Tennis experience/background: 4.0-4.5 player
Describe your playing style (i.e. serve & volley): All court player
Current racquet/string setups: RF97 with Head Lynx Tour
How many hours did you play with the racquet? About 25 hours (First 10 hours in stock form, next 15 hours with lead tape modification)

Comments on racquet performance for each stroke (each section should be 3-5 sentences minimum):
Groundstrokes: The racket was very smooth and easy to swing. I noticed right away how forgiving the racket is with its squarish shape. On both FH and BH sides, I could feel I didn’t need to focus as much on my swings, and I was able to return the balls with good pace. This racket definitely has a lot of power considering how light it weighs. And I also felt it was a Spin Monster on my forehand size. The more I played with the racket, the more I realized the lack of weight made it very unstable on off center shots. After adding lead tape around the hoop and bumping up the swingweight, my shots drove through the ball more, and off center shots definitely felt better. On surprising thing was, I felt the spin on my shots decrease possibly due to slowing down my racket head speed, or the strings losing playability.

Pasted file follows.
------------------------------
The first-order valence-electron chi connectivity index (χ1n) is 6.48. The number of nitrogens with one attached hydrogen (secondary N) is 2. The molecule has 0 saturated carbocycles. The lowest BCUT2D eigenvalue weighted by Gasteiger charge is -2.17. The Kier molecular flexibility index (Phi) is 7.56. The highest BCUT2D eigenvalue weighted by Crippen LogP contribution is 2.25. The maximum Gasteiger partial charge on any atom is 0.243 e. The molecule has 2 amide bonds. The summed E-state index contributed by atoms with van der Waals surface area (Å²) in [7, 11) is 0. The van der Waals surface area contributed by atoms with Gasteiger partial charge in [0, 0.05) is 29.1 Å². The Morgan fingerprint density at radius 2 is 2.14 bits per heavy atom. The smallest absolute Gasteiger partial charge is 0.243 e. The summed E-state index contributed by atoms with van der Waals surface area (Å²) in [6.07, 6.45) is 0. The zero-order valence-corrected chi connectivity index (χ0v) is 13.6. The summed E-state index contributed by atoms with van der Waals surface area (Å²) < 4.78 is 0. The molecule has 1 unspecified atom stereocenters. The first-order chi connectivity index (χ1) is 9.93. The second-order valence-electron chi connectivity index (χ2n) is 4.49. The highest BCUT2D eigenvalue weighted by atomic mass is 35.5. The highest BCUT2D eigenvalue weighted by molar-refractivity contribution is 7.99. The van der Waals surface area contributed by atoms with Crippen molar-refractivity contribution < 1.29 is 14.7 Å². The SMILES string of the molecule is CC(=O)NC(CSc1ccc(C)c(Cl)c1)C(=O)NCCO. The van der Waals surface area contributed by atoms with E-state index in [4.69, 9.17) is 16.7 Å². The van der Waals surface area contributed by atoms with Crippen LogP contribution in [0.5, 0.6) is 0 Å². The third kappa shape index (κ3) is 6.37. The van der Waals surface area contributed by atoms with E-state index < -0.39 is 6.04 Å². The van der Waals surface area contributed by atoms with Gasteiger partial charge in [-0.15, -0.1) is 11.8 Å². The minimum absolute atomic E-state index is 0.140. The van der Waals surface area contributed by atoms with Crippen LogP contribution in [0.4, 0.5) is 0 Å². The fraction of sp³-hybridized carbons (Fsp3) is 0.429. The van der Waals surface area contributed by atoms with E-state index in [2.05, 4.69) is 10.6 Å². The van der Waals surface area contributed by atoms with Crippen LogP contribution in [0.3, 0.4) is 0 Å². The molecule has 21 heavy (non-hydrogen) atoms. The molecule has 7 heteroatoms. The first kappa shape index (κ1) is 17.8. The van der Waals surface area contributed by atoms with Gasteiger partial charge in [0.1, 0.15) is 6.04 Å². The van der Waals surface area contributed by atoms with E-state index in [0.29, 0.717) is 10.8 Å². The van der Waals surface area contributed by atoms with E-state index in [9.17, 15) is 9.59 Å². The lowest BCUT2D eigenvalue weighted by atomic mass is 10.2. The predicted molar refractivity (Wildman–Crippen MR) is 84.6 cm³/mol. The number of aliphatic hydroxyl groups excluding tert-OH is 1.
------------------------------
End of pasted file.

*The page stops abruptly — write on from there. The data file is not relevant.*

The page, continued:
Serves: Practicing shadow serves, you instantly feel this racket will swing really fast, even too fast to be honest. Because off the lighter weight, I had to adjust my timing on my swing in order to hit the ball correctly. When I served the small square in the center of the strings, the ball launched with a lot of power, but I noticed the ball was not heavy at all, and was easy to return if the returner got their racket on it. If I hit the ball off center, I could definitely feel the racket push back and the ball would not go anywhere. After lead: Much better stability on serves without sacrificing too much racket head speed. Serves had more weight on the ball, and kick serves jumped higher. Racket drove through the ball easier and did not kick back.